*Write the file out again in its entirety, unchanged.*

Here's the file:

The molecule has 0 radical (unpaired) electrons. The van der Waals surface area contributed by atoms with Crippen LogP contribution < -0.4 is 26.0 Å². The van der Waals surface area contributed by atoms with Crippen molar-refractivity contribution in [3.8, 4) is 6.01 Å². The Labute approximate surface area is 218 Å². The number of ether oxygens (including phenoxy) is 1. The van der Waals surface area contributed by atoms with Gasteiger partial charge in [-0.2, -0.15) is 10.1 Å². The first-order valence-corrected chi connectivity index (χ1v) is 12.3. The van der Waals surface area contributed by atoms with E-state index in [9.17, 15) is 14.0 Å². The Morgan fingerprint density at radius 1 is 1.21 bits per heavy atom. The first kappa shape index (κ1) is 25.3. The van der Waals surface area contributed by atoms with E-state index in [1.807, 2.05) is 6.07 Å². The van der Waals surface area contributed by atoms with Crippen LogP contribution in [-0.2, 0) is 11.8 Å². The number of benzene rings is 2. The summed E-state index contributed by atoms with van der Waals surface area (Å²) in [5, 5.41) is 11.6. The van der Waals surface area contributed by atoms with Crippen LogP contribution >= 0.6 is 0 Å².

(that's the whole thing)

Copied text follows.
The molecule has 0 radical (unpaired) electrons. The van der Waals surface area contributed by atoms with Crippen LogP contribution < -0.4 is 26.0 Å². The van der Waals surface area contributed by atoms with Crippen molar-refractivity contribution in [3.8, 4) is 6.01 Å². The Labute approximate surface area is 218 Å². The number of ether oxygens (including phenoxy) is 1. The van der Waals surface area contributed by atoms with Gasteiger partial charge in [-0.2, -0.15) is 10.1 Å². The first-order valence-corrected chi connectivity index (χ1v) is 12.3. The van der Waals surface area contributed by atoms with E-state index in [9.17, 15) is 14.0 Å². The Morgan fingerprint density at radius 1 is 1.21 bits per heavy atom. The first kappa shape index (κ1) is 25.3. The van der Waals surface area contributed by atoms with E-state index in [1.807, 2.05) is 6.07 Å². The van der Waals surface area contributed by atoms with Crippen LogP contribution in [-0.2, 0) is 11.8 Å². The number of benzene rings is 2. The summed E-state index contributed by atoms with van der Waals surface area (Å²) in [5, 5.41) is 11.6. The van der Waals surface area contributed by atoms with Crippen LogP contribution >= 0.6 is 0 Å².